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March 2016

Monthly Archives

Will rocker soles benefit me?

In recent years there has been a lot of buzz about “rocker soles”. However, there is still a lot of confusion about them and many people don’t know if rocker soles are appropriate for them. I hope this blog clears up some of the confusion.

There are two types of rocker soles. The first is an unstable rocker sole. These soles are designed to introduce instability under the foot, in all directions, so your core muscles have to work harder. These types of shoes are best worn by people who move around a lot and they should only be worn on flat, hard, level, predictable surfaces. People who stand in one spot for a long time or have balance or equilibrium problems (including middle ear problems, stroke, MS and Menière’s) should not wear these soles as they will increase their risk of falling.


Shoe wear patterns are a guide to future foot problems

A lot of people are aware that feet that roll excessively inwards, causing the arches to flatten (overpronation), can eventually cause pain and mobility issues. However, few people realize that the opposite situation, feet that do not roll in at all (underpronation) can cause serious problems too.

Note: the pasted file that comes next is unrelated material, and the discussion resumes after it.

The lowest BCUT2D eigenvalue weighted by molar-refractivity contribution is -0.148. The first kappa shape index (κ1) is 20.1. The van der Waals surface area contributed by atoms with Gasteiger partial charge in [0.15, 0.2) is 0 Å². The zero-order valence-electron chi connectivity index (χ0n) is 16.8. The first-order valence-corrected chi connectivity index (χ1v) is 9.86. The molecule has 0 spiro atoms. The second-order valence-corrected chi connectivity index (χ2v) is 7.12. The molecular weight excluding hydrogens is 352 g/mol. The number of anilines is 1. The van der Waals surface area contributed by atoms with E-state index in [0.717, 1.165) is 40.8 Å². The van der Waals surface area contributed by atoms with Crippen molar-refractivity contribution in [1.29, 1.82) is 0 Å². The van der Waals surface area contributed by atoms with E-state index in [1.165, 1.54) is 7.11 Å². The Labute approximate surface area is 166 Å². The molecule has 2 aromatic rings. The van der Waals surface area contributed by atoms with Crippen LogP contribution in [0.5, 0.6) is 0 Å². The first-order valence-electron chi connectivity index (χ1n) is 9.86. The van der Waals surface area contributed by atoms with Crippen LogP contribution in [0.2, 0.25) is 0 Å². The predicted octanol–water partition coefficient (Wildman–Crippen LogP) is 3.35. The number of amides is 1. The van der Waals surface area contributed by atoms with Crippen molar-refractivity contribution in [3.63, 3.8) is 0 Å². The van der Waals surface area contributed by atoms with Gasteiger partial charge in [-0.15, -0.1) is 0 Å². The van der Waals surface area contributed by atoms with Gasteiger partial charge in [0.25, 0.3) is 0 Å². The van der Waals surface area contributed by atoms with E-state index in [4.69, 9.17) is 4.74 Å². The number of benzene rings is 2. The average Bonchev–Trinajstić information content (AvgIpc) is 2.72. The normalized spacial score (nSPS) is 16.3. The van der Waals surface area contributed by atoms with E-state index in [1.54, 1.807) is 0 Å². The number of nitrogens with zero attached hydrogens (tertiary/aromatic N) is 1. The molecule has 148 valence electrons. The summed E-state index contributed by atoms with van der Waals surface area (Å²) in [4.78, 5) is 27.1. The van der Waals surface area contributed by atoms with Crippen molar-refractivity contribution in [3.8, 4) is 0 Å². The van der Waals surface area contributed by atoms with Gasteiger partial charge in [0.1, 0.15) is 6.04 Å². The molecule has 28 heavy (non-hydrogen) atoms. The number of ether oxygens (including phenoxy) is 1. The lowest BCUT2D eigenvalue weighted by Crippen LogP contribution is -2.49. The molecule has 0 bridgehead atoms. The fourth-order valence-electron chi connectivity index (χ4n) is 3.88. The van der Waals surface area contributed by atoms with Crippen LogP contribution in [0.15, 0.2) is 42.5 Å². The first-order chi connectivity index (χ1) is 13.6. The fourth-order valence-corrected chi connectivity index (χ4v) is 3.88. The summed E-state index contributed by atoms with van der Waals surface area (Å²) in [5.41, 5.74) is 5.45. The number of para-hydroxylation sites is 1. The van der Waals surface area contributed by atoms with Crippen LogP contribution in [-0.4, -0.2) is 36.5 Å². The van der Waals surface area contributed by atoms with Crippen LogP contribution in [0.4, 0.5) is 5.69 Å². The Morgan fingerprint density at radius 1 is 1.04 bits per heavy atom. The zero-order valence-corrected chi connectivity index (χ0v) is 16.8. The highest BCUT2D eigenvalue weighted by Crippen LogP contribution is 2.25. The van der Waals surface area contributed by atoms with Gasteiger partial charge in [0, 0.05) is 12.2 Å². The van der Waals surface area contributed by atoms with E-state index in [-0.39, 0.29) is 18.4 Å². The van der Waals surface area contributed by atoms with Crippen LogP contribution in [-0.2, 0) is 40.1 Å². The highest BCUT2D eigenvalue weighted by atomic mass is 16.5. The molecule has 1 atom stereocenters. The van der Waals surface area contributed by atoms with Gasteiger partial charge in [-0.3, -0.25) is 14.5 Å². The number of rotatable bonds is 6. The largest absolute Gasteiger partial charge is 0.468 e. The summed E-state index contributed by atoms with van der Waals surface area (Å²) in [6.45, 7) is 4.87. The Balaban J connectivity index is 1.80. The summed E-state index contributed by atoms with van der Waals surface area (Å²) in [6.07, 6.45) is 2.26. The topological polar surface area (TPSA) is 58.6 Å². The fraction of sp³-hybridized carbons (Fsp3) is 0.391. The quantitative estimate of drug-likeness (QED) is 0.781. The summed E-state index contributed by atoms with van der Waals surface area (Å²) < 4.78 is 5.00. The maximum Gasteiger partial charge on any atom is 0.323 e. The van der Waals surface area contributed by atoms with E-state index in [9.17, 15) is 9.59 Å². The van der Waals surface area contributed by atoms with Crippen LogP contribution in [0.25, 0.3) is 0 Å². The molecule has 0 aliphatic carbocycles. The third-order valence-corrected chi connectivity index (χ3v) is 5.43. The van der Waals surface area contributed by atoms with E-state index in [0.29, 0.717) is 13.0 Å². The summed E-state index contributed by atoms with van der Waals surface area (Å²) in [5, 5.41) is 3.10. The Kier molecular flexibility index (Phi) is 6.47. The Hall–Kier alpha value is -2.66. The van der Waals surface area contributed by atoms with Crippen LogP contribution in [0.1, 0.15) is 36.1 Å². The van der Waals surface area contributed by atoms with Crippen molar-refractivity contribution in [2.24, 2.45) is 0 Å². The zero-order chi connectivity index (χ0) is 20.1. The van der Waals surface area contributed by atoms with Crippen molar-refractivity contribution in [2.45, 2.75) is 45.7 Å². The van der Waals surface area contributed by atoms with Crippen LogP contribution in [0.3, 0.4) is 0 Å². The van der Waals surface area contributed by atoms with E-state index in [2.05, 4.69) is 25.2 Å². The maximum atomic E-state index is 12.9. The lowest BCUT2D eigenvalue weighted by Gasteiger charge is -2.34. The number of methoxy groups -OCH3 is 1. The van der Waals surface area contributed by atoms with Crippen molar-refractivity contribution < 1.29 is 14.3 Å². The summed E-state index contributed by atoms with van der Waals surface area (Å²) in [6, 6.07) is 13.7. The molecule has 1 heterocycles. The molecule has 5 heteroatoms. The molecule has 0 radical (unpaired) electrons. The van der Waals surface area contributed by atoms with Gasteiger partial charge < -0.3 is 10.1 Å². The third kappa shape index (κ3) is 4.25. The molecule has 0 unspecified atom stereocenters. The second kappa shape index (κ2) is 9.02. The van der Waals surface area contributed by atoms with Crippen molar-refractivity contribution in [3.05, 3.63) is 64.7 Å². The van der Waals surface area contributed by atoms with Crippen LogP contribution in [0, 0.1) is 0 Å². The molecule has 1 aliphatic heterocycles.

During a normal, healthy stride, when the heel touches the ground, the midfoot and heel will roll slightly down and inwards to absorb the shock of the step. This is known as pronation. However, when the foot does not roll inwards, and in some cases can roll to the outside, a lack of shock absorption occurs. You can compare this to shocks on your car, as you go over bumps in the road, they compress so you don’t feel the full impact. When your foot does not pronate, your body feels the full impact. This continual lack of proper shock absorption can lead to heel pain, forefoot pain, shin splints, knee pain, and lower back pain. Another common issue is reoccurring ankle sprains, especially if your feet roll to the outside.


When should my child see a Canadian Certified Pedorthist?

As a child grows and develops, it is normal for their feet and legs to go through considerable changes. From birth to about 10-years-old, the long arch of the foot is expected to transition from “flat footedness” to “normal”. It is during this slow and gradual process that a child may complain of pain or a caregiver may notice something doesn’t look quite right. It is the role of a Canadian Certified Pedorthist C. Ped (C) to assess and treat the child if necessary.